Unexpected results from direct measurement, with a torsion microbalance in a closed system, of calcification rates of the coral Agaricia agaricites (Scleractinia:Agariicidae) and concomitant changes in seawater pH
Ocean acidification is impacting the calcification of corals, but the mechanisms of calcification are still unclear. To explore the relationship between calcification and pH, small pieces of coral were suspended from a torsion microbalance in gently stirred, temperature controlled, seawater in a closed chamber. Net calcification rate and pH were continuously monitored while light, temperature or pH could be manipulated. The coral pieces were from the edges of thin plates of Agaricia agaricites and were studied alive and freshly collected. Unexpectedly, when calcification was taking place (n=9, 0.082 mg.hr-1.cm-2), as determined by weight increase, the pH of the surrounding seawater medium changed little (n=10, -0.0047 pH units.hr-1.cm-2). When calcification was not taking place the decrease of seawater pH was an order of magnitude higher, -0.013 pH units.hr-1.cm-2. This is the opposite of what is expected when calcium carbonate (CaCO3) forms. Similarly, fresh skeleton initially showed no change of pH in the seawater medium although the rates of weight gain were high (upto 1.0 mg hr-1.cm-2). After 10 hours, as the rate of deposition decreased following a generalized Michaelis-Menten growth curve, the pH began to decrease dramatically indicating an increase of CO2 in the seawater. These unexpected results can be explained if unstable calcium bicarbonate (Ca(HCO3)2) is formed in the organic matrix/carbonic anhydrase surface and slowly transforms later to CaCO3. Pieces of living coral monitored in the chamber for 30 hours gained weight during the day and loss it at night. The loss would be consistent with the transformation of Ca(HCO3)2 to CaCO3 with the release of CO2. The mean calcification rate of live coral was greater (n=8, p=0.0027) in high light (120 μmol.s-1.m-2) at 0.098 mg.hr-1.cm-2, compared to 0.063 mg.hr-1.cm-2 in low light (12 μmol.s-1.m-2). However, at the same time the mean rate of pH change was -0.0076 under low light compared to -0.0030 under high light (n=8, p=0.0001). The difference can be explained by CO2 being used for photosynthesis by zooxanthellae. The deposition rate of live coral was not affected by the addition of phosphate but the rate of weight gain by the freshly collected skeleton was strongly enhanced by phosphate. These results indicate that care should be applied in the application of the alkalinity anomaly technique for the measurement of calcification in corals. Rev. Biol. Trop. 62 (Suppl. 3): 25-38. Epub 2014 September 01.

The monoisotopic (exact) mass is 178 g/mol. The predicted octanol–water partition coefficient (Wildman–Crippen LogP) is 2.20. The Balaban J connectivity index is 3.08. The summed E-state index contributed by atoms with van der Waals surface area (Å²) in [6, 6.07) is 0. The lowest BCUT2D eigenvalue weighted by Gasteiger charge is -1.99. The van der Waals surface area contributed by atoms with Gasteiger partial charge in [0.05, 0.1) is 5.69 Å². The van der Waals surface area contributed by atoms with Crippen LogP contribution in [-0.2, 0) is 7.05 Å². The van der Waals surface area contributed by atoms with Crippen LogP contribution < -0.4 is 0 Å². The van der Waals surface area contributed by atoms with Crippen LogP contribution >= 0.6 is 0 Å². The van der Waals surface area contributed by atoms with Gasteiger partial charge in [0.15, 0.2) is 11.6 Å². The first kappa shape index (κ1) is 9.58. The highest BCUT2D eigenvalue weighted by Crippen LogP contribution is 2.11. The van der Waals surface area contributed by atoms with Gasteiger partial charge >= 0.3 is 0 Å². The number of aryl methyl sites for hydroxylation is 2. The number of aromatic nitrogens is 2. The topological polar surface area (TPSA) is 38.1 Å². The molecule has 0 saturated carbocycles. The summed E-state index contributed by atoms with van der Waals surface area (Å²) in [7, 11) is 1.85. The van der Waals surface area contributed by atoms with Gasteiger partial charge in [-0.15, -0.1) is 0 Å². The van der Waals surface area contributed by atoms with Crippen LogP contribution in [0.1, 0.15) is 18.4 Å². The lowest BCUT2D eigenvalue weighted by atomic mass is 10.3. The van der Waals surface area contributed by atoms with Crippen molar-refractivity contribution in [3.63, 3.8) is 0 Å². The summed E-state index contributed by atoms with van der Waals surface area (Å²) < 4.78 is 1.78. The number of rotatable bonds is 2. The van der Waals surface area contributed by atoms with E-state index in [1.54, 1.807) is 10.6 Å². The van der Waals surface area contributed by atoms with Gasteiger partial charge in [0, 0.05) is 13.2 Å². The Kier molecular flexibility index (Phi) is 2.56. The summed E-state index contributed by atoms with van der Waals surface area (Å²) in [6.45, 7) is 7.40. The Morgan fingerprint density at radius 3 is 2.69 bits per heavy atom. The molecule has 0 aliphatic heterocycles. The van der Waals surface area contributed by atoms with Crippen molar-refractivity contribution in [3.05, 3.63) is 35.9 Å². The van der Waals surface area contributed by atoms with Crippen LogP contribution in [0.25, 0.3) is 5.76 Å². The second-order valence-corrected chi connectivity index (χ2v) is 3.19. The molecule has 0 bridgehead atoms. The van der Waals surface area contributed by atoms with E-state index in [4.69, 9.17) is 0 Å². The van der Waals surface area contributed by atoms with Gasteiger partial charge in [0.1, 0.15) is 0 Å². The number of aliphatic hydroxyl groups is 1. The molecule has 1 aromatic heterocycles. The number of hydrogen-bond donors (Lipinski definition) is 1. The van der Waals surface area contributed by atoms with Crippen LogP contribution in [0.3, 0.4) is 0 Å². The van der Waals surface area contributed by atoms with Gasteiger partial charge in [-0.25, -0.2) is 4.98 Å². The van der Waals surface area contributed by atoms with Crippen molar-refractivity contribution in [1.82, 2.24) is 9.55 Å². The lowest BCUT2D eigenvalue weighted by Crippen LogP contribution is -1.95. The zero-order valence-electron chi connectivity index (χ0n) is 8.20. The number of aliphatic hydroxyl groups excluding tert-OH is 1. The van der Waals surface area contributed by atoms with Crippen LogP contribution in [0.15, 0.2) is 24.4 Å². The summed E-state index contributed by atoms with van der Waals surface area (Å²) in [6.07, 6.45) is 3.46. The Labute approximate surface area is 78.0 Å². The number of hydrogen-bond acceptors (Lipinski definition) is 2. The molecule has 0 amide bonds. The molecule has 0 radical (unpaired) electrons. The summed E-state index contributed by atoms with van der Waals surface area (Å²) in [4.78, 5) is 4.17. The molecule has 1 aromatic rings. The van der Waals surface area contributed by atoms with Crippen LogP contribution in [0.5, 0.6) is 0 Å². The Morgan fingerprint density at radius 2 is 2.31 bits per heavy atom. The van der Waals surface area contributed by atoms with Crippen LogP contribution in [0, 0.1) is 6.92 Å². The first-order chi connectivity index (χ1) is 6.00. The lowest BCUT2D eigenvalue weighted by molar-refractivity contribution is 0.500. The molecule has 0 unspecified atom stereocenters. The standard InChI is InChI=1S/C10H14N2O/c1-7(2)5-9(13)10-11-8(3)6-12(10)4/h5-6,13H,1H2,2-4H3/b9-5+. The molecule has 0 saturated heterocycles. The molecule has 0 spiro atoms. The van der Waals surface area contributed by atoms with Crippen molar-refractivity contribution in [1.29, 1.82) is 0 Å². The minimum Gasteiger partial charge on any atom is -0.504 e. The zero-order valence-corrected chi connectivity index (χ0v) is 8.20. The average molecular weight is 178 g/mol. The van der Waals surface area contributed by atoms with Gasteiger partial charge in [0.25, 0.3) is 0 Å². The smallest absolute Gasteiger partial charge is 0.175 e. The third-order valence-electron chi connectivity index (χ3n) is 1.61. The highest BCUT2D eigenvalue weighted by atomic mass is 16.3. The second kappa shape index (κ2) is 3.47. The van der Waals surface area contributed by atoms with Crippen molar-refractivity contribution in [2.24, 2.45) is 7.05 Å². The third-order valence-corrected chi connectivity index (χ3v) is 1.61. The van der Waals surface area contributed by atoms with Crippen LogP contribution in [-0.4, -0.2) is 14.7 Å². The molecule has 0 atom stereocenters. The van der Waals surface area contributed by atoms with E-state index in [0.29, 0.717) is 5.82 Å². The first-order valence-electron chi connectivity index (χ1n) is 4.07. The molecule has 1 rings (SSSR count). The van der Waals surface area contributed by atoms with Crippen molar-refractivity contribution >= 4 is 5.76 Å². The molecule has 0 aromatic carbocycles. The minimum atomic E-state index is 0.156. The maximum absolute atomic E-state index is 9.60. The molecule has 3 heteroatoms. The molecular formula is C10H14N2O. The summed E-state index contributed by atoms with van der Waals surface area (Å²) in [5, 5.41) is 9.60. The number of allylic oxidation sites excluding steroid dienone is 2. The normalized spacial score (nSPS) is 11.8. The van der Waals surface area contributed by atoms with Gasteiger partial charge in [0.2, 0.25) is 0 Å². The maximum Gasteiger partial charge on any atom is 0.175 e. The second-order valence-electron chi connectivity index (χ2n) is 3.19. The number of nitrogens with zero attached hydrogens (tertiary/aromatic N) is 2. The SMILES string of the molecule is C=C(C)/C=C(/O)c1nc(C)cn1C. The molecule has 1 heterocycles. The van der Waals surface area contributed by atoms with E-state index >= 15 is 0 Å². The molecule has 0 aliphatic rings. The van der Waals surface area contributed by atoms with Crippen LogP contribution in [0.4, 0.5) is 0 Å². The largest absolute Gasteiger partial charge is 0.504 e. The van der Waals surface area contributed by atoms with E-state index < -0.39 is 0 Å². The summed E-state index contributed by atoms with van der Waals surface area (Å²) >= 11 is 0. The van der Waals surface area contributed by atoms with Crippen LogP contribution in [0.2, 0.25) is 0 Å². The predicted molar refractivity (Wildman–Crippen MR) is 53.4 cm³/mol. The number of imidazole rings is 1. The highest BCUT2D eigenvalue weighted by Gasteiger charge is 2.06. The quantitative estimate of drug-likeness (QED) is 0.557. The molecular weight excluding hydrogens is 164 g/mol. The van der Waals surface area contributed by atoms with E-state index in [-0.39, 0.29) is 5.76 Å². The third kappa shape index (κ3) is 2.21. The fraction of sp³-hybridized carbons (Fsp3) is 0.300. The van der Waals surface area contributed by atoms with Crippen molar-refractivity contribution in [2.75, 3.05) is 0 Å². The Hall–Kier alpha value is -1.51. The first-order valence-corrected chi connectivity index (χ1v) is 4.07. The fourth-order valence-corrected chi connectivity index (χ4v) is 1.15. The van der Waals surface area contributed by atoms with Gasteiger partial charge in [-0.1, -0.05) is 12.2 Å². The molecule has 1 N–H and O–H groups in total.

Keywords: coral calcification, CO2, pH, organic matrix, carbonic anhydrase, Ca(HCO3)2